Dennis looked skeptical and Sean was worried.
This was Sean's third conversation with his prospect, the CEO of a light manufacturing firm, and he thought it had been going well. They had a lot of rapport - it was almost like they had known each other for years.
Sean also felt that he asked smart enough questions to sufficiently understand Dennis' situation and place before him a solution that, to Sean, made sense.
Why wasn't Dennis buying? Why was Dennis so slow to commit? He seemed OK with the proposal but something was causing him to hesitate.
Sean didn't realize it but his pitch wasn't complete. He didn't quite completely answer some of the questions that run through the mind of every buyer.
Will your product do what you say it's going to do?
There has always been skepticism around products and salespeople - it's a product of the snake oil days. This is especially true in the age of the infomercial. We see so many panaceas being sold on television and wonder to ourselves: "Can that possible be true?" "Can it really cook that fast?" "Can it really vacuum my house without me?"
In order to over come this doubt, buyers need more than just the facts and benefits. They need proof. If attorneys need evidence to prove a case, salespeople need evidence to sell. Demonstrations, relevant statistics, (short) success stories - these aren't the frosting, they're the cake. They mitigate the perceived risks buyers are worrying about.
Without clear, specific, easy-to-understand evidence, our pitch becomes a litany of opinions and claims.
Am I justified in paying the price you're asking me to pay?
When price is greater than perceived value, then buyers will buy only when there's a pressing urgency. It's like $6-per-gallon milk at a convenience store. It's only reasonable when we don't have time to evaluate better options.
Salespeople are constantly battling the "price issue" because they fail to express fully and convincingly the distinctive differences of their offering. Consequently their products become commodities. If any competitor can also say it - there's no distinction. Value and price come into parity. This causes the buyer to hesitate because they wonder if they can get it for less somewhere else.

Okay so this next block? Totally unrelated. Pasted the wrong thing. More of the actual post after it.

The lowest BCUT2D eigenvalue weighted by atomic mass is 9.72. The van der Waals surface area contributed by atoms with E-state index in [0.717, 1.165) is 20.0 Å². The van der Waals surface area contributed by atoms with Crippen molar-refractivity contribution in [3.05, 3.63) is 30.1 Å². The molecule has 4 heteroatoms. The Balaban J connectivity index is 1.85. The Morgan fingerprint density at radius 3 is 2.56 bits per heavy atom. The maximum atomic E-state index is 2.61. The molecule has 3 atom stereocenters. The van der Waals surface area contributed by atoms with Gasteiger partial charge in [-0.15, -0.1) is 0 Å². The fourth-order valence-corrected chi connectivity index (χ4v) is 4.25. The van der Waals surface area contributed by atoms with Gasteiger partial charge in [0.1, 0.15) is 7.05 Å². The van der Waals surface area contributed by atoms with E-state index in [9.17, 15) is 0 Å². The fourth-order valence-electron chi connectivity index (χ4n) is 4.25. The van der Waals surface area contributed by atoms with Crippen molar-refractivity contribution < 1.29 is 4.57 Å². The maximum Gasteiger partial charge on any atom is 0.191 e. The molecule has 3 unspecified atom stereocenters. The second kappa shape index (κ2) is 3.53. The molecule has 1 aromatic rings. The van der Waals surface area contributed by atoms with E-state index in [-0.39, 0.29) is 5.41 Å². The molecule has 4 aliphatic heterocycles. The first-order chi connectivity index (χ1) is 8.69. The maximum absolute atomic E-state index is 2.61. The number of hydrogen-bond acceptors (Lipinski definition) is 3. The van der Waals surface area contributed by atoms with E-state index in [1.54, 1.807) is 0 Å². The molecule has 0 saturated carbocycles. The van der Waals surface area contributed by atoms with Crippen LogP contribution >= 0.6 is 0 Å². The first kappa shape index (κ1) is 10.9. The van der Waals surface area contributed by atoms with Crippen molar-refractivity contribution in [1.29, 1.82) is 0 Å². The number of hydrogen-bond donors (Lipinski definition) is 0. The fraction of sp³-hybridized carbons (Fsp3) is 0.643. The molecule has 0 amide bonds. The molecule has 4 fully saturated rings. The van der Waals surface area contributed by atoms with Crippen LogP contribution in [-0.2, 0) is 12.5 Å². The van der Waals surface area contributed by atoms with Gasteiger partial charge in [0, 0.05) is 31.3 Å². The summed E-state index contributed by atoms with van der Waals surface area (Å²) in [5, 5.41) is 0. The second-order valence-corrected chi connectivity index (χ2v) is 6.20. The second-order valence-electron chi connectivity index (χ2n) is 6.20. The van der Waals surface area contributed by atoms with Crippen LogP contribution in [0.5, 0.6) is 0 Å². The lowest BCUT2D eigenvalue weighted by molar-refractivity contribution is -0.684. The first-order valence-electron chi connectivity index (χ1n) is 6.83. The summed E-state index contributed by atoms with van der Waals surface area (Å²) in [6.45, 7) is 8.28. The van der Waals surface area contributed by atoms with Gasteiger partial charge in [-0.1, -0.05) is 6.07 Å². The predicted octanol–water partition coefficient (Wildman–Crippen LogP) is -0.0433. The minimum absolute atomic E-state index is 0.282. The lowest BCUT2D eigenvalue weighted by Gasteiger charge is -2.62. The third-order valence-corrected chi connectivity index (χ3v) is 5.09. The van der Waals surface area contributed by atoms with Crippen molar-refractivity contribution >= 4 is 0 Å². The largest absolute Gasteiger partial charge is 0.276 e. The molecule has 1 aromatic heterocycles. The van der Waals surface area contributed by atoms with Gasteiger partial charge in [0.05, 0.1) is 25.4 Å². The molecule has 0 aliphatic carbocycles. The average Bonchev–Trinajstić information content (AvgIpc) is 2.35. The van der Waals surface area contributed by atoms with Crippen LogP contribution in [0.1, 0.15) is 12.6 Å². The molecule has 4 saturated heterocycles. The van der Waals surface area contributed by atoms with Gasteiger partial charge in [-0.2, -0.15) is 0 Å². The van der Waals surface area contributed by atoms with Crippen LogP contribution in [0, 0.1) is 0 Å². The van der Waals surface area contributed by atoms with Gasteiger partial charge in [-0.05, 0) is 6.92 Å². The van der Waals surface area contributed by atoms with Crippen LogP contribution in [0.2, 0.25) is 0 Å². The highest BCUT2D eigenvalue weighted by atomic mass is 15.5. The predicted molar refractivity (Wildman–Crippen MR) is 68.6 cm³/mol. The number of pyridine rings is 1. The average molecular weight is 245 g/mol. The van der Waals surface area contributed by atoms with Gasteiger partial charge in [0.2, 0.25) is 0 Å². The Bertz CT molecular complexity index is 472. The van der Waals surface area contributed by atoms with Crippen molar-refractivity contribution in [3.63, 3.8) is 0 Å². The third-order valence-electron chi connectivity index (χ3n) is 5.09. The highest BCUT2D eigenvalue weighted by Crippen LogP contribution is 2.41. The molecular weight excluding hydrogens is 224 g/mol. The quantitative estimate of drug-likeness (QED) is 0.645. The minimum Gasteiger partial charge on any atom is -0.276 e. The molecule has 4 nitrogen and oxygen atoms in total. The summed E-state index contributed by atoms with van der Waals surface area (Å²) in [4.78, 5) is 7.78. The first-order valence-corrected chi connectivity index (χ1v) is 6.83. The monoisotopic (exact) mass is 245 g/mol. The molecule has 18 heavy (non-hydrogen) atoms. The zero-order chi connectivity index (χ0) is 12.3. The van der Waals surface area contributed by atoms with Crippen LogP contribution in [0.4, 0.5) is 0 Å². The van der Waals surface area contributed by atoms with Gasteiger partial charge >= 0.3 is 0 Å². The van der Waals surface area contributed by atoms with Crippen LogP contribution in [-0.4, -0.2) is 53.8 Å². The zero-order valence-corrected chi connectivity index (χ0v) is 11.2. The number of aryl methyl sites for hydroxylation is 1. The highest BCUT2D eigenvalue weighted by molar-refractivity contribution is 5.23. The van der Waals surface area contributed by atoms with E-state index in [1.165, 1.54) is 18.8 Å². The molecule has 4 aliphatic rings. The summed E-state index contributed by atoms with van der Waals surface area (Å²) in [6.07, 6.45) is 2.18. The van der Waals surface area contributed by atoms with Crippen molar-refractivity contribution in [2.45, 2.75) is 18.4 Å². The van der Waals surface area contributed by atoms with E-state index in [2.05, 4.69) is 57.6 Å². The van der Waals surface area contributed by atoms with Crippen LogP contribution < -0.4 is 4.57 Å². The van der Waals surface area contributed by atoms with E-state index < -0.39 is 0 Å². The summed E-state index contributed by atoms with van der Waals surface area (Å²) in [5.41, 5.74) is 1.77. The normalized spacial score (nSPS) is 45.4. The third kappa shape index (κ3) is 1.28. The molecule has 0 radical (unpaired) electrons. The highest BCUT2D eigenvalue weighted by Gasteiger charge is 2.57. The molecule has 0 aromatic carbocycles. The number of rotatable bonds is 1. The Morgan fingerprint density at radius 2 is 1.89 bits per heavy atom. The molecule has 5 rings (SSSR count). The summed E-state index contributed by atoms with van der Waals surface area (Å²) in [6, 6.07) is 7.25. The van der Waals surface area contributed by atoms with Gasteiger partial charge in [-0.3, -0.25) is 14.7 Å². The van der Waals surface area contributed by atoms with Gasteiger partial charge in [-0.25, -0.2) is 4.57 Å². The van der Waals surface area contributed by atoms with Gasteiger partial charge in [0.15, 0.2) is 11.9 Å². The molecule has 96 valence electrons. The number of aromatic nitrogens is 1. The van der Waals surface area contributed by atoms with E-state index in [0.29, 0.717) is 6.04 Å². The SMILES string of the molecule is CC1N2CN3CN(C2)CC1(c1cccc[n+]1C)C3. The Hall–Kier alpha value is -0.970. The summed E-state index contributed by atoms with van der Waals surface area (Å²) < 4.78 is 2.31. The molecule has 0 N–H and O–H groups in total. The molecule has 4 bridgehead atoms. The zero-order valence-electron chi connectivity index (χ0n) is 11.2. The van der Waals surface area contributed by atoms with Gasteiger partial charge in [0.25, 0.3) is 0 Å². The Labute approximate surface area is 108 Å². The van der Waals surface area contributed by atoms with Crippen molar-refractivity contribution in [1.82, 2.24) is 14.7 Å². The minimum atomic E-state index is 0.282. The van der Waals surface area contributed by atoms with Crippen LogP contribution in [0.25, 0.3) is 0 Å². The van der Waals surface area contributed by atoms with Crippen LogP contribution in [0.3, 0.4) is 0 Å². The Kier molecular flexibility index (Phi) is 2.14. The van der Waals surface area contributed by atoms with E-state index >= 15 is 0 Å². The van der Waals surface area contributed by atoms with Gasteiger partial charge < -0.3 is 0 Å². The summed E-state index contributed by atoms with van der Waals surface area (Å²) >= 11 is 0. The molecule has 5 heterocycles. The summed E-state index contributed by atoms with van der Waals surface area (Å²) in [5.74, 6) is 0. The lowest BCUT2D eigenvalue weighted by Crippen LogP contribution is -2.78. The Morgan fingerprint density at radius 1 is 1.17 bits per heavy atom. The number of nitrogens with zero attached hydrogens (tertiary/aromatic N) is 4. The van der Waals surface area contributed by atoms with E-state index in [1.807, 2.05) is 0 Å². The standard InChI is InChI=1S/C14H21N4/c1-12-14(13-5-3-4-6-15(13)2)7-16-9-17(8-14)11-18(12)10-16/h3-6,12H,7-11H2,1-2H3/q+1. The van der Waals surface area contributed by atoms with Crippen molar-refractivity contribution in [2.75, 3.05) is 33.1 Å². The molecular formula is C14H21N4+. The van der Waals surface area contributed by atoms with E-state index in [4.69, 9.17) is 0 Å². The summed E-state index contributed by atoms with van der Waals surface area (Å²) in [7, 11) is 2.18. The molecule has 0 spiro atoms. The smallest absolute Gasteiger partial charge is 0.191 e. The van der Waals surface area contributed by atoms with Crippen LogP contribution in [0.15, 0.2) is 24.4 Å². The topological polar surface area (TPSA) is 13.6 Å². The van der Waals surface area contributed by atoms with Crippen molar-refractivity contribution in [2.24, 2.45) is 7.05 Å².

"Price" also includes the effort/hassle/pain of change: retraining the staff to use a different product, different delivery methods, payment terms. This can't be ignored when presenting the solution.
Who says so besides you?
Buyers KNOW that we, as salespeople, are tied economically to the outcome of the transaction. We get paid when we make the sale. This is an inherent conflict of interest. We're paid to say nice things about our company and our product.
To reduce doubt, employ third-party touts - testimonials letters, success stories. Suggesting that prospects talk to current customers will demonstrate that other people - people like your prospect - believe what you do. Prospects rarely take advantage of the offer - and it's too bad - but like the confidence of the salesperson in offering it.
This seems like one of those "Captain Obvious" recommendations, but common sense is rarely common practice.
Sean scheduled a follow-up meeting with Dennis. He made some adjustments. Dennis still had a couple of objections, but Sean easily handled them. Dennis signed and now is not only a believer - he says so.
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